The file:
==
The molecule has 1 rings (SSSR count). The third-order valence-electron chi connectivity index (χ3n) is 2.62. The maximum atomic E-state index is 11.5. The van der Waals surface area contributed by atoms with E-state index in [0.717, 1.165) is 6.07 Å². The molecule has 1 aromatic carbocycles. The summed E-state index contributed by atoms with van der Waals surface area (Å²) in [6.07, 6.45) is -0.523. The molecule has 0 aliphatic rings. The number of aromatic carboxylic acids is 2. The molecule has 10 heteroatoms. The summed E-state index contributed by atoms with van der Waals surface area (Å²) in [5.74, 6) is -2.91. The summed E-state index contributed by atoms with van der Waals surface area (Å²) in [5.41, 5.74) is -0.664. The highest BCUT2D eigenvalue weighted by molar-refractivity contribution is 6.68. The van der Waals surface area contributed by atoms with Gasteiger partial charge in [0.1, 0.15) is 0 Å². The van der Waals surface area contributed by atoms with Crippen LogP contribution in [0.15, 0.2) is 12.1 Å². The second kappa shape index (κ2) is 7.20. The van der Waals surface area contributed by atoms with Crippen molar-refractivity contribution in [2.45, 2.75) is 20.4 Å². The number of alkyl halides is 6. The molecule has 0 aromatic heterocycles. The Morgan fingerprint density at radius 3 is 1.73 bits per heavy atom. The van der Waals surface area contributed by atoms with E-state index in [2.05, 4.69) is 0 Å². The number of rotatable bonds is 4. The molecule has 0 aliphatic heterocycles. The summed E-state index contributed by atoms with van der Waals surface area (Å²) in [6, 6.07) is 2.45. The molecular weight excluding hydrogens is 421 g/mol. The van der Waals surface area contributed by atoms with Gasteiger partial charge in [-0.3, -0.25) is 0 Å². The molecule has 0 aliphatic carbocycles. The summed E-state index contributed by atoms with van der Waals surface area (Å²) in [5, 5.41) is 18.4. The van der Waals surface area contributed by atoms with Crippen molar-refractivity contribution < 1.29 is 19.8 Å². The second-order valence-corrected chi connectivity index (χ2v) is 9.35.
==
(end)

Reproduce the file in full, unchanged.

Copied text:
The molecule has 1 rings (SSSR count). The third-order valence-electron chi connectivity index (χ3n) is 2.62. The maximum atomic E-state index is 11.5. The van der Waals surface area contributed by atoms with E-state index in [0.717, 1.165) is 6.07 Å². The molecule has 1 aromatic carbocycles. The summed E-state index contributed by atoms with van der Waals surface area (Å²) in [6.07, 6.45) is -0.523. The molecule has 0 aliphatic rings. The number of aromatic carboxylic acids is 2. The molecule has 10 heteroatoms. The summed E-state index contributed by atoms with van der Waals surface area (Å²) in [5.74, 6) is -2.91. The summed E-state index contributed by atoms with van der Waals surface area (Å²) in [5.41, 5.74) is -0.664. The highest BCUT2D eigenvalue weighted by molar-refractivity contribution is 6.68. The van der Waals surface area contributed by atoms with Gasteiger partial charge in [0.1, 0.15) is 0 Å². The van der Waals surface area contributed by atoms with Crippen LogP contribution in [0.15, 0.2) is 12.1 Å². The second kappa shape index (κ2) is 7.20. The van der Waals surface area contributed by atoms with Crippen molar-refractivity contribution in [2.45, 2.75) is 20.4 Å². The number of alkyl halides is 6. The molecule has 0 aromatic heterocycles. The Morgan fingerprint density at radius 3 is 1.73 bits per heavy atom. The van der Waals surface area contributed by atoms with E-state index in [2.05, 4.69) is 0 Å². The number of rotatable bonds is 4. The molecule has 0 aliphatic heterocycles. The summed E-state index contributed by atoms with van der Waals surface area (Å²) in [6, 6.07) is 2.45. The molecular weight excluding hydrogens is 421 g/mol. The van der Waals surface area contributed by atoms with Gasteiger partial charge in [-0.3, -0.25) is 0 Å². The molecule has 0 aliphatic carbocycles. The summed E-state index contributed by atoms with van der Waals surface area (Å²) in [5, 5.41) is 18.4. The van der Waals surface area contributed by atoms with Crippen molar-refractivity contribution < 1.29 is 19.8 Å². The second-order valence-corrected chi connectivity index (χ2v) is 9.35.